Tearful Goodbye to Ensor, Happy Hello To…

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Oh boy, last weekend was so hot and humid. The only way I knew how to keep my sanity was to find something cool - very cool - to do. So, into the mountains I go, to say “Goodbye” to a very special man on the last day of his journey to Los Angeles. OK, enough teasing… It was the last day of the amazing exhibition, “The Scandalous Art of James Ensor” at The Getty Museum. A majority of the works in this exhibition came from the Royal Museum of Fine Arts, Antwerp. This museum is currently closed for remodeling, which is why these treasures were allowed to travel for this exhibition.

The Scandalous Art of James Ensor, The Getty Museum, Closing Day.
Photo by Edward Goldman.

To my surprise and delight, the exhibition was crowded with visitors, who were not just passing by, but literally staring at each and every one of Ensor’s paintings, drawings, and etchings. And how couldn’t they? His large paintings or small drawings and etchings have a way of startling and, sometimes, even shocking one’s eyes. Take a look at the scandalous etching, “Doctrinal Nourishment,” with its Royal and Religious figureheads defecating – yes, literally defecating – on the people beneath them. Years later, when the artist was no longer a provocateur, he was honored with the title of Baron. Embarrassed by this early, scandalous work, Ensor tried to find and destroy as many copies of this etching as possible. A rare, surviving copy of this etching presented in this exhibition belongs to Los Angeles County Museum of Art.

Visitors view The Intrigue by James Ensor, 1890.
The Getty Museum. Photo by Edward Goldman.

Lucky for us, Ensor’s major masterpiece, his monumental “Christ’s Entry Into Brussels in 1889,” will never leave LA. It was acquired for the Getty Museum in 1987, and is regarded as one of the most rare and famous paintings in their collection.

James Ensor. Doctrinal Nourishment. 1889/1895.
Etching printed with tone and hand-colored with white gouache and with red, yellow, and blue chalk and watercolor.
Los Angeles County Museum of Art.

The same weekend, I went to cool my heels by seeing ambitious gallery exhibitions by two major Los Angeles artists. At Susanne Vielmetter Los Angeles Projects, I saw the newest body of works by Edgar Arceneaux; drawings, paintings, and sculptures reflecting upon the political history of the Civil Rights movement. A number of the works in the exhibition have direct references to the legacy of Dr. Martin Luther King, Jr. What I found particularly rewarding is the fact that these politically charged works also have a very dramatic visual impact. My favorites are reflective glass panels with text from an anonymous letter sent to Dr. King in 1964, calling for him to commit suicide or face severe consequences. Several years later, it was revealed that the letter was sent – surprise surprise – by Edgar Hoover himself.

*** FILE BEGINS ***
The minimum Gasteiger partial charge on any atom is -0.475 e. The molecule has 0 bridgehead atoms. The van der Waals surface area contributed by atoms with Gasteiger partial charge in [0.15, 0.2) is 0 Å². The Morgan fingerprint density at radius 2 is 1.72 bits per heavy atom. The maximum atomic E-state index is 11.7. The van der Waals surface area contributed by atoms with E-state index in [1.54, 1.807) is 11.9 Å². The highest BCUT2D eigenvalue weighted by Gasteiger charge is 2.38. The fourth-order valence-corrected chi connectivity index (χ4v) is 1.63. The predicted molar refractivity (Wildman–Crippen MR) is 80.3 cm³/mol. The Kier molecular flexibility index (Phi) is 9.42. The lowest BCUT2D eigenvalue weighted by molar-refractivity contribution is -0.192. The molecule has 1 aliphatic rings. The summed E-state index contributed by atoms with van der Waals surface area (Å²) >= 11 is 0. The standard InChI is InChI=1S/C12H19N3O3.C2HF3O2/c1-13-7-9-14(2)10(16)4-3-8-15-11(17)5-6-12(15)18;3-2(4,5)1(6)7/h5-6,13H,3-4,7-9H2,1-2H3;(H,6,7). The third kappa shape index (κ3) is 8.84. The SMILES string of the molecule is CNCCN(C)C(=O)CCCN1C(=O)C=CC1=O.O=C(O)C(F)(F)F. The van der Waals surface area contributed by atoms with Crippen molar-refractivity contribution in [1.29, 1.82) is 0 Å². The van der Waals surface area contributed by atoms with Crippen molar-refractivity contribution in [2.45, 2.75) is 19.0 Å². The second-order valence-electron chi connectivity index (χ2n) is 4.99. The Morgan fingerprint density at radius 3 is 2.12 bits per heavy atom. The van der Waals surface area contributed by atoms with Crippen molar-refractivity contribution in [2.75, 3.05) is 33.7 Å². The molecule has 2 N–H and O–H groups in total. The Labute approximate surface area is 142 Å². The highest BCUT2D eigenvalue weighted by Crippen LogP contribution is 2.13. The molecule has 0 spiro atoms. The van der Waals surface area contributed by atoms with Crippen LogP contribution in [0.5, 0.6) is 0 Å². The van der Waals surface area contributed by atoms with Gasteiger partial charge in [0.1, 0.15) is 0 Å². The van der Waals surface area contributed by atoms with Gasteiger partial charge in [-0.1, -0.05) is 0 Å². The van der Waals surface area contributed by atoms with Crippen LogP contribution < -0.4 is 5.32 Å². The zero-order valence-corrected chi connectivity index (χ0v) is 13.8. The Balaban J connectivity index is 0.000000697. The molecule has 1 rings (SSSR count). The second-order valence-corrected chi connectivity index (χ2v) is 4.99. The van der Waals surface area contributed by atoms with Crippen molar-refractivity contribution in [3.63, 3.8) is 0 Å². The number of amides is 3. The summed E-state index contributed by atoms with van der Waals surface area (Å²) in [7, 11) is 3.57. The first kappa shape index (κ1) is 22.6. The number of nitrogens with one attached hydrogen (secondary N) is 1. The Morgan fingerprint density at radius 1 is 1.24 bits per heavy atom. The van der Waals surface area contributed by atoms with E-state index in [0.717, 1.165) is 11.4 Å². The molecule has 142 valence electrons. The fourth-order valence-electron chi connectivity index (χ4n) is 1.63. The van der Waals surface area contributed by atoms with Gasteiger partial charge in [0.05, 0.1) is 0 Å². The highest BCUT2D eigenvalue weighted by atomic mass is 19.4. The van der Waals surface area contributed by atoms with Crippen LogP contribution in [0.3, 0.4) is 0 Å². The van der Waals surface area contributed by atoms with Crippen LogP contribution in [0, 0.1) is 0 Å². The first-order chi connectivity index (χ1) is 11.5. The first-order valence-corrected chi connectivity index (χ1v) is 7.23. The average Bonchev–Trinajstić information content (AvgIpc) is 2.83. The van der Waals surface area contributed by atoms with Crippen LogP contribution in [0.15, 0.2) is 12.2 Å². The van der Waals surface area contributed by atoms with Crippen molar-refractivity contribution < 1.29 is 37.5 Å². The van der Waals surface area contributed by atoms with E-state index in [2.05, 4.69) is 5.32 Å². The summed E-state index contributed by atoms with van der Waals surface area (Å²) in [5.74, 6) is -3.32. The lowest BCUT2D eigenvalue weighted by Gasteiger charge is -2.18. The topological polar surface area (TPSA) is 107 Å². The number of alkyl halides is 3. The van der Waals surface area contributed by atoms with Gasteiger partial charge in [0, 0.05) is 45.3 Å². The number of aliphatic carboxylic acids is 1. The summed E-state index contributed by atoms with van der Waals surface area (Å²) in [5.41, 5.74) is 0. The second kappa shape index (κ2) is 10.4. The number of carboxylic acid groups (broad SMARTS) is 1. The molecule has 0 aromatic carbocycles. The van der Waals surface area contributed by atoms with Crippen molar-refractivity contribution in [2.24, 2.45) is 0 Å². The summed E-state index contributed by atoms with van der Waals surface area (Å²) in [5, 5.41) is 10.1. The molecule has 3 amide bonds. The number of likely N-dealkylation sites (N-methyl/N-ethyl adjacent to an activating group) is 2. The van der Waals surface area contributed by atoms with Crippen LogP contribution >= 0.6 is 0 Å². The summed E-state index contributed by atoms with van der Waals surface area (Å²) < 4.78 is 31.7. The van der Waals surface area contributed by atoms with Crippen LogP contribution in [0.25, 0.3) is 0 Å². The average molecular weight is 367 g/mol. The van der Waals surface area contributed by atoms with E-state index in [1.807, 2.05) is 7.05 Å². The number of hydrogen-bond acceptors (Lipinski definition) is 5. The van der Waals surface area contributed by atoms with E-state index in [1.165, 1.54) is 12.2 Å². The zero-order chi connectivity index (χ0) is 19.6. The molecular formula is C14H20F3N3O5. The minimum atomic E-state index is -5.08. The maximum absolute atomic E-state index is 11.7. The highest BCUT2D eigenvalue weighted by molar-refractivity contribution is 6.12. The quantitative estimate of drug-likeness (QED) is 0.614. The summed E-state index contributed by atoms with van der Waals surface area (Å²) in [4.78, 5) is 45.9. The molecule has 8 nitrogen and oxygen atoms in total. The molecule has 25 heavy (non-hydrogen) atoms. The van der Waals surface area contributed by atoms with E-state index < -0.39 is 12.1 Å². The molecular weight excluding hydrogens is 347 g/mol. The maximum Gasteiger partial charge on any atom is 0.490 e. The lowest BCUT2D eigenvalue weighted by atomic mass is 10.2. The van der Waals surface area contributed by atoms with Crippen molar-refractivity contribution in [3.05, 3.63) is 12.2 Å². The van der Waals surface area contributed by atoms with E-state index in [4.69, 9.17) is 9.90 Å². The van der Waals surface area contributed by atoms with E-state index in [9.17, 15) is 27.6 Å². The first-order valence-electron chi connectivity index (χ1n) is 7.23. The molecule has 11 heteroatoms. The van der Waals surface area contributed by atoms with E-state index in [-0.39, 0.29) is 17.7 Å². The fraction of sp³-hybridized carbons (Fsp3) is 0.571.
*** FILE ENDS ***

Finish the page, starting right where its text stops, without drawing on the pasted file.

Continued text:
(top) Edgar Arceneaux's A Book and A Medal: Disentanglement Equals Homogenous Abstractions.
Courtesy of Susanne Vielmetter Los Angeles Projects.
(bottom) Edgar Arceneaux's A Book and A Medal: Disentanglement Equals Homogenous Abstractions.
Photo by Edward Goldman.

The second exhibition that helped me to survive during the hot weekend was a groundbreaking – or more precisely, wallbreaking – show at Regen Projects by the well-known Los Angeles artist Doug Aitken. I’ve been a big fan of his video works, but this time, he took me by surprise with his sculptural installations, many of them incorporating photography. In several cases, the artist literally broke through the gallery walls to install his art to the most theatrical effect.

Doug Aitken. Rock Car, 2014. Aluminum lightbox, LED lights, chromogenic transparency, acrylic.
Photo by Edward Goldman.

Always an exceptional showman, Aitken is not only able to grab one’s attention, he knows how to stop you in your tracks. His mirrored sculptures question us: Where is the Exit? Where is the End? What is Now? And, don’t expect the artist to provide you with the answers… that’s your job.

Doug Aitken. NOW (Blue Mirror). 2014. Wood, mirror, and glass.
Photo by Edward Goldman.

I wrapped up my weekend with the guilty pleasure of watching an army of people sweating over the impossible task of moving a gigantic 340-ton granite boulder along the 105 mile journey from a quarry in Riverside to LACMA. You guessed right, I’m talking about Michael Heizer’s “Levitated Mass,” the subject of a new documentary by Doug Pray, currently playing at Landmark’s NUART theater through this Thursday, September 11. Even if you haven’t had the surreal sensation of walking under Heizer’s enormous boulder on LACMA’s campus, this documentary will allow you to experience the drama, confusion, and ultimate victory in achieving the most crazy and ambitious project one can imagine.

(Top) A scene from LEVITATED MASS, a film by Doug Pray. A 340-ton boulder installed at LACMA. (Doug Pray)
(Bottom) A 340-ton boulder passes through La Mirada Park, California, en route to LACMA with LA skyline in the background. A scene from LEVITATED MASS, a film by Doug Pray. A First Run Features Release. Photo by Tom Vinetz.

To learn about Edward’s Fine Art of Art Collecting Classes, please visit his website. You can also read The New York Times article about his classes here.